The latest generation of multi-grip bionic hands has achieved stunningly good results in laboratory trials. But for all their sophisticated engineering and design wizardry, these devices remain difficult to master on a practical, everyday basis.
To unpack that seeming contradiction, researchers from Shirley Ryan AbilityLab, Northwestern University, and Walter Reed National Military Medical Center built an extended at-home practice interval into a recent study. Over a period of eight weeks, the subjects used a high-end bionic hand (the Össur i-Limb) for at least two hours each day, switching between pattern recognition and direct myoelectric control in randomized order. They wore the device while performing a wide range of household tasks, including meal preparation, grooming, housework, shopping, and paperwork.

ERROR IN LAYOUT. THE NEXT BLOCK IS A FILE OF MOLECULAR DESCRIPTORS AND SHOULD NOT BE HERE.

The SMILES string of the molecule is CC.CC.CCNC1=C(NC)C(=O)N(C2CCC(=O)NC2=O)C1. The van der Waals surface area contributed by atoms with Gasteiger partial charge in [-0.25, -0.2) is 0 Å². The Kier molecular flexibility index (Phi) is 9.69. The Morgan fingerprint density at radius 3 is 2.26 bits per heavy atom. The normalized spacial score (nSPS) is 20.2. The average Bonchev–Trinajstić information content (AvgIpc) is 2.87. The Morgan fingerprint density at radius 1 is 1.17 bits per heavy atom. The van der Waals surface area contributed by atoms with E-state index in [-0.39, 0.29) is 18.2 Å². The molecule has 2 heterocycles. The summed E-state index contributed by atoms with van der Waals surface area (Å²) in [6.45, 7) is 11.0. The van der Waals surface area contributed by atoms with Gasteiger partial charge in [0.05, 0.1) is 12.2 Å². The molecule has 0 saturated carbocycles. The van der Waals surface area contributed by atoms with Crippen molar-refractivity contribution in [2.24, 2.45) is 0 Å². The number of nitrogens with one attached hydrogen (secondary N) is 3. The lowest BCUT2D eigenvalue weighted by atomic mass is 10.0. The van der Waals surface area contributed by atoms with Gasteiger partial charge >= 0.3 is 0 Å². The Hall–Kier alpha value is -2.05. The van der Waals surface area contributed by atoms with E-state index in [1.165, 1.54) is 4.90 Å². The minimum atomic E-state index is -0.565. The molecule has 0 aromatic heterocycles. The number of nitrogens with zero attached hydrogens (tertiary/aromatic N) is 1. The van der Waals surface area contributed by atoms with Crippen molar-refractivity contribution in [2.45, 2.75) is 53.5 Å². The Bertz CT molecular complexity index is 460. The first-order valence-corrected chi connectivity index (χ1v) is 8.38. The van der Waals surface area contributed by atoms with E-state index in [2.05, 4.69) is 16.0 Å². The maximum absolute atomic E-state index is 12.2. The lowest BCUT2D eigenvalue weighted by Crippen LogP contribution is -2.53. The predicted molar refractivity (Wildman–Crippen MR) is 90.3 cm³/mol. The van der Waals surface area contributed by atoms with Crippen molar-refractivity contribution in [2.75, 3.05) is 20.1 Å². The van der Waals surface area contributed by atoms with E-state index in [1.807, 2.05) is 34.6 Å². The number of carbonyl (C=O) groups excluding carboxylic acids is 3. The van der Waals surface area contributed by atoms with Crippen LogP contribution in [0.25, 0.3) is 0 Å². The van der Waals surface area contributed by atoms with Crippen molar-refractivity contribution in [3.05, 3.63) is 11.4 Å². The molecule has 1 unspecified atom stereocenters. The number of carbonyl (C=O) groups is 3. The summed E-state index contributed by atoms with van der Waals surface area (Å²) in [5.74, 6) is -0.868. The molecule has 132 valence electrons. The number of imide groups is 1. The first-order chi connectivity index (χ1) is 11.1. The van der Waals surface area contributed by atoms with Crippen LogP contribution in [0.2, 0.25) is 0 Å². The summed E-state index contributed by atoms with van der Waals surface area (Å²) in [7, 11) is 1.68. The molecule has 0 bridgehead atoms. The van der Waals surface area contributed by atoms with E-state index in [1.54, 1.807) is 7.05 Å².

After the at-home trial, subjects returned to the lab for assessments. The results were eye-popping: With consistent usage, subjects demonstrated broader usage of grips and greater accuracy of control, with particular gains in pattern recognition mode.
“These data provide an insight into how an individual truly translates at home what is set up for them in the laboratory or clinic,” the authors observed. “Since these data were collected in home, they provide a more accurate story of how well EMG signals can be maintained during true daily use.”
The full open-source study is available at IEEE Transactions on Neural Systems and Rehabilitation Engineering.